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Biologics May Prevent Cardiovascular Events in Rheumatoid Arthritis by Inhibiting Coronary Plaque Formation and Stabilizing High-Risk Lesions.

  • Author(s): Karpouzas, George A
  • Ormseth, Sarah R
  • Hernandez, Elizabeth
  • Budoff, Matthew J
  • et al.

Published Web Location

https://doi.org/10.1002/art.41293
Abstract

Objective

To evaluate whether biologic disease-modifying antirheumatic drugs (DMARDs) decrease cardiovascular disease (CVD) risk in rheumatoid arthritis (RA) and whether biologic DMARDs might have a beneficial effect on coronary plaque formation or progression.

Methods

In this single-center observational cohort study, 150 patients underwent computed tomographic angiography for evaluation of coronary atherosclerosis (total, noncalcified, mixed/calcified, and low-attenuation plaque); 101 had repeat assessments within a mean ± SD of 6.9 ± 0.3 years to evaluate plaque progression. All CVD events were prospectively recorded, including cardiac death, myocardial infarction, unstable angina, revascularization, stroke, claudication, and hospitalization for heart failure. The Framingham-D'Agostino score was used to assess cardiovascular risk. The segment stenosis score was used to measure plaque burden. Odds ratios (ORs) with 95% confidence intervals (95% CIs) were calculated.

Results

After adjustment for the segment stenosis score, the Framingham-D'Agostino score, and time-varying Disease Activity Score in 28 joints using the C-reactive protein level using marginal structural models, current biologic DMARD use was associated with lower long-term CVD risk (OR 0.15 [95% CI 0.04-0.60]). Noncalcified and low-attenuation plaque presence moderated the effect of biologic DMARDs on CVD risk; specifically, biologic DMARD use was associated with lower CVD risk in patients with noncalcified or low-attenuation plaque at baseline (OR 0.21 [95% CI 0.04-0.99] and OR 0.08 [95% CI 0.01-0.70], respectively), but not in those without noncalcified or low-attenuation plaque. Per-segment plaque progression analyses showed that biologic DMARD exposure was associated with transition of noncalcified to mixed/calcified plaque (OR 4.00 [95% CI 1.05-15.32]). Biologic DMARD exposure predicted a lower likelihood of new plaque forming in segments without plaque among patients without mixed/calcified plaque in other coronary segments (OR 0.40 [95% CI 0.17-0.93]), but not among those with calcification. Biologic DMARD treatment also predicted low-attenuation plaque loss (P = 0.042).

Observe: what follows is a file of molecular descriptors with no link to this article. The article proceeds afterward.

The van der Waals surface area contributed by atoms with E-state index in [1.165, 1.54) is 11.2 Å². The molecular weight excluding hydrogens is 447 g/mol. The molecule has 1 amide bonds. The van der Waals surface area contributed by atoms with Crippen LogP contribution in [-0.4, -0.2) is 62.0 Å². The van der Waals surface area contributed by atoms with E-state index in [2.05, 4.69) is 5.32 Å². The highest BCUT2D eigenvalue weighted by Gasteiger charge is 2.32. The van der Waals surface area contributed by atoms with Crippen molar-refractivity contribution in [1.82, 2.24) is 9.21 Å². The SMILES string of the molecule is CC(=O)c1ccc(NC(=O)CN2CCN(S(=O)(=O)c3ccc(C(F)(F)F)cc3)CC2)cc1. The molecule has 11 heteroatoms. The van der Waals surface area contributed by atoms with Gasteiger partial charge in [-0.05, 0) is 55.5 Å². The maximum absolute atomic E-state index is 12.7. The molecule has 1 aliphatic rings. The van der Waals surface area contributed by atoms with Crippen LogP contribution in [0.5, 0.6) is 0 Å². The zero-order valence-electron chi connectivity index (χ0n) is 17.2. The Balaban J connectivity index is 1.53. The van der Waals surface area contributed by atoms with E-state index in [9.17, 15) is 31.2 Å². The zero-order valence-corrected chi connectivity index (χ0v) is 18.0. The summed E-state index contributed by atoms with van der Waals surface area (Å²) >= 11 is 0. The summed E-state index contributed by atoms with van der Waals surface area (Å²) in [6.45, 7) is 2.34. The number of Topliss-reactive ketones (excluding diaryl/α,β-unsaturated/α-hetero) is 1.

Conclusion

Our findings indicate that in RA, biologic DMARD use is associated with reduced CVD risk, protective calcification of noncalcified lesions, and lower likelihood of new plaque formation in patients with early atherosclerosis.

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